United States Citizenship and Immigration Services (USCIS) issues hundreds of thousands of employment visas each year. Immigration law provides several paths for foreign workers to find employment in the United States.
The statutes and regulations applicable to employment visas focus primarily on educated and skilled foreign workers, supporting the United States economy by allowing degreed foreign workers to fill gaps in the market. However, employers who are seeking to employ foreign workers must carefully navigate the application process for the appropriate temporary or permanent classification, all of which operate on strict timelines and stringent requirements that can jeopardize the potential success of a petition if performed incorrectly or at the wrong time.
Foreign workers may be eligible for temporary or permanent status. There are 22 different classes of workers who may seek admission to the United States temporarily, and permanent employment visas may be available to those who meet one of the defined categories of preference. Our Michigan employment visa lawyers understand the intricacies in these laws and can work hard to help you find the avenue that best suits your situation. Additionally, our immigration attorneys can offer advice on what to include in a petition to create as strong an application as possible. Omission of even seemingly minor details can have a significant impact on the outcome of your application.
There are several ways for a foreign national to obtain status as a temporary worker. In most cases, prospective employers must petition on behalf of the applicant to obtain a non-immigrant visa. H-1B visas comprise the largest group and apply primarily to foreign workers with baccalaureate degrees, as well as Department of Defense researchers. Individuals working in the United States on an H-1B visa can expect a temporary position for between three and six years in most cases, depending upon the details of their situation. Other temporary categories include treaty workers, individuals with extraordinary ability or achievement, intracompany transferee managers and executives or individuals with specialized knowledge, performers, registered nurses, agricultural workers, and foreign press. Experienced visa lawyers in Michigan can help to clarify the requirements of each section and offer guidance to employers who are considering sponsoring a foreign national.
USCIS grants permanent employment visas according to five categories of preference. Each level differs in complexity and requirements, with higher levels generally reserved for positions mandating increased educational background or other stipulations. The processing time for permanent employment visas can differ depending upon the country of origin of the beneficiary, which is why compiling an accurate petition the first time is critical in order to avoid delays. In many cases, employers may seek to permanently hire foreign employees only if sufficiently qualified American employees are not available to fill the position. It is important to note that the hiring of a foreign worker must not result in the loss of a potential job for a U.S. citizen, and an employer is usually required to test the labor market to demonstrate this during the application process.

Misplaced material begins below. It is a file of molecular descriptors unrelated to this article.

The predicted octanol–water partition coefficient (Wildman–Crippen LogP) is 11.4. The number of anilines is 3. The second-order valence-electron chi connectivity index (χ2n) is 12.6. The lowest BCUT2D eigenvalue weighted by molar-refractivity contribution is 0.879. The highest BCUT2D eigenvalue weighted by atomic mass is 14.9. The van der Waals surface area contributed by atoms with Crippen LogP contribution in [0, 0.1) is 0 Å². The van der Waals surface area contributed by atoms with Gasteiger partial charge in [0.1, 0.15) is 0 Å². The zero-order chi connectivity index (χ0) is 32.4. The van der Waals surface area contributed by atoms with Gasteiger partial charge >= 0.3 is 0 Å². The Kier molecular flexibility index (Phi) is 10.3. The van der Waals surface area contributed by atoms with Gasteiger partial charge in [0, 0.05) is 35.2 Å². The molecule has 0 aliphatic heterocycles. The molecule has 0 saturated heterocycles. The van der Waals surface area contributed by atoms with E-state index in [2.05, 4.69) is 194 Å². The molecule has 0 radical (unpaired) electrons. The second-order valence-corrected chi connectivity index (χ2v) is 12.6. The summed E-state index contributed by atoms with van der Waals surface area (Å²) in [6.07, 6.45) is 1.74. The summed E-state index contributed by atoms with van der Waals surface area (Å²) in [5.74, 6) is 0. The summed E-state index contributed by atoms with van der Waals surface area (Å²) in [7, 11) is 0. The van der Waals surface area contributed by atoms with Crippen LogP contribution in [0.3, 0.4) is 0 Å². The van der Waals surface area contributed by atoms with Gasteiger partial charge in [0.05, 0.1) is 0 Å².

The first category of preference applies to those with extraordinary ability in one of several enumerated fields including the sciences, arts, education, business, or athletics, such as those with advanced degrees and demonstrable excellence in the field. The first preference category also includes outstanding professors and researchers and multinational managers and executives. The next category applies to individuals with an advanced degree or individuals with demonstrated exceptional ability in a particular field. Third preference workers include professionals and skilled workers. Workers who do not fit in the first two categories may fall into the third level of preference. The fourth and fifth categories apply specifically to special workers as defined by the statute and investors. Our lawyers in Michigan have experience with all of the employment visas under the five categories of preference and would be happy to help employers and immigrants with their applications.
There are limits on the number of workers who may be granted temporary status (most notably, 85,000 H-1B visas are granted each fiscal year) or legal permanent resident status annually. The yearly limit on visas granted to permanent workers and their families is about 140,000. Once the limit is reached, no additional visas will be issued by USCIS for permanent workers that year. Navigating these limits requires strategy and careful attention to timing for both non-immigrant (temporary) and immigrant (permanent) immigration processes.
If you are an employer petitioning for a prospective employee, consider seeking the help of a qualified attorney. There are many avenues for foreign workers to pursue temporary or permanent status in the United States; however, employers must complete a complex and detailed process proving that they attempted to fill the position with an American worker first and failed. Navigating this aspect of the petition can prove challenging, which is why many employers elect to rely on the guidance of a legal professional.
Employers should keep in mind that if they plan to hire a permanent worker, USCIS will process their application according to which category the prospective employee belongs to. Our Michigan employment visa lawyers can explain the application process and review the applicable statutes and regulations with you.